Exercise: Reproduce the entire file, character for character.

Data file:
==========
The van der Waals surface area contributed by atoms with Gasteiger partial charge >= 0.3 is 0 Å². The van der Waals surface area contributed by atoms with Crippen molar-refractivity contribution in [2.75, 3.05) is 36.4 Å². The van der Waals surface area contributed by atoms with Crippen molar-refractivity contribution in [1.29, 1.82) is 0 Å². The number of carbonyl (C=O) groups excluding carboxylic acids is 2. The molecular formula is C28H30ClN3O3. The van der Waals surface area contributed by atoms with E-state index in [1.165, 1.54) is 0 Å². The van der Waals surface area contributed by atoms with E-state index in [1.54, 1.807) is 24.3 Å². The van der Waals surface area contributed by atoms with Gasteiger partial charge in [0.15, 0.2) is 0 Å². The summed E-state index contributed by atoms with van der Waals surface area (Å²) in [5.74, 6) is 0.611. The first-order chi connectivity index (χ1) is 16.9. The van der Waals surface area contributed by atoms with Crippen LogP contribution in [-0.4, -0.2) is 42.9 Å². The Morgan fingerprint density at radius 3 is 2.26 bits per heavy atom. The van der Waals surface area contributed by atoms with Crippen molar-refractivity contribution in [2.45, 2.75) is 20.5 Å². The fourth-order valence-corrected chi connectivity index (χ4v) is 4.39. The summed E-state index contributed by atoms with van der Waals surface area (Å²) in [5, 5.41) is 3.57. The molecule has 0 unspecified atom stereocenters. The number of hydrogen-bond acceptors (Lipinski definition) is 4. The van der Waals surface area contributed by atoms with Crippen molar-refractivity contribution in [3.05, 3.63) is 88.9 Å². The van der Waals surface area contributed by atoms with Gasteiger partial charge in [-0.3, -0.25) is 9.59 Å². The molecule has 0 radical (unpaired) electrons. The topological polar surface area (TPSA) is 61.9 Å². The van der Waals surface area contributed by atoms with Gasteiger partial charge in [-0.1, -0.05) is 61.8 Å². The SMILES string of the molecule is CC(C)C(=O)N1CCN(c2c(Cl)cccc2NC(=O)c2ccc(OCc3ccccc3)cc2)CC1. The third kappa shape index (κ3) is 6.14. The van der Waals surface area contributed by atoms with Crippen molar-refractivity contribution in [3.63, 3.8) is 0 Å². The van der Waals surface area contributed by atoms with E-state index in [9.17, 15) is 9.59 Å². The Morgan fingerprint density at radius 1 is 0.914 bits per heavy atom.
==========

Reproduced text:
The van der Waals surface area contributed by atoms with Gasteiger partial charge >= 0.3 is 0 Å². The van der Waals surface area contributed by atoms with Crippen molar-refractivity contribution in [2.75, 3.05) is 36.4 Å². The van der Waals surface area contributed by atoms with Crippen molar-refractivity contribution in [1.29, 1.82) is 0 Å². The number of carbonyl (C=O) groups excluding carboxylic acids is 2. The molecular formula is C28H30ClN3O3. The van der Waals surface area contributed by atoms with E-state index in [1.165, 1.54) is 0 Å². The van der Waals surface area contributed by atoms with E-state index in [1.54, 1.807) is 24.3 Å². The van der Waals surface area contributed by atoms with Gasteiger partial charge in [0.15, 0.2) is 0 Å². The summed E-state index contributed by atoms with van der Waals surface area (Å²) in [5.74, 6) is 0.611. The first-order chi connectivity index (χ1) is 16.9. The van der Waals surface area contributed by atoms with Crippen LogP contribution in [-0.4, -0.2) is 42.9 Å². The Morgan fingerprint density at radius 3 is 2.26 bits per heavy atom. The van der Waals surface area contributed by atoms with Crippen molar-refractivity contribution in [2.45, 2.75) is 20.5 Å². The fourth-order valence-corrected chi connectivity index (χ4v) is 4.39. The summed E-state index contributed by atoms with van der Waals surface area (Å²) in [5, 5.41) is 3.57. The molecule has 0 unspecified atom stereocenters. The number of hydrogen-bond acceptors (Lipinski definition) is 4. The van der Waals surface area contributed by atoms with Crippen molar-refractivity contribution in [3.05, 3.63) is 88.9 Å². The van der Waals surface area contributed by atoms with Gasteiger partial charge in [-0.3, -0.25) is 9.59 Å². The molecule has 0 radical (unpaired) electrons. The topological polar surface area (TPSA) is 61.9 Å². The van der Waals surface area contributed by atoms with Gasteiger partial charge in [-0.1, -0.05) is 61.8 Å². The SMILES string of the molecule is CC(C)C(=O)N1CCN(c2c(Cl)cccc2NC(=O)c2ccc(OCc3ccccc3)cc2)CC1. The third kappa shape index (κ3) is 6.14. The van der Waals surface area contributed by atoms with Crippen molar-refractivity contribution in [3.63, 3.8) is 0 Å². The van der Waals surface area contributed by atoms with E-state index in [9.17, 15) is 9.59 Å². The Morgan fingerprint density at radius 1 is 0.914 bits per heavy atom.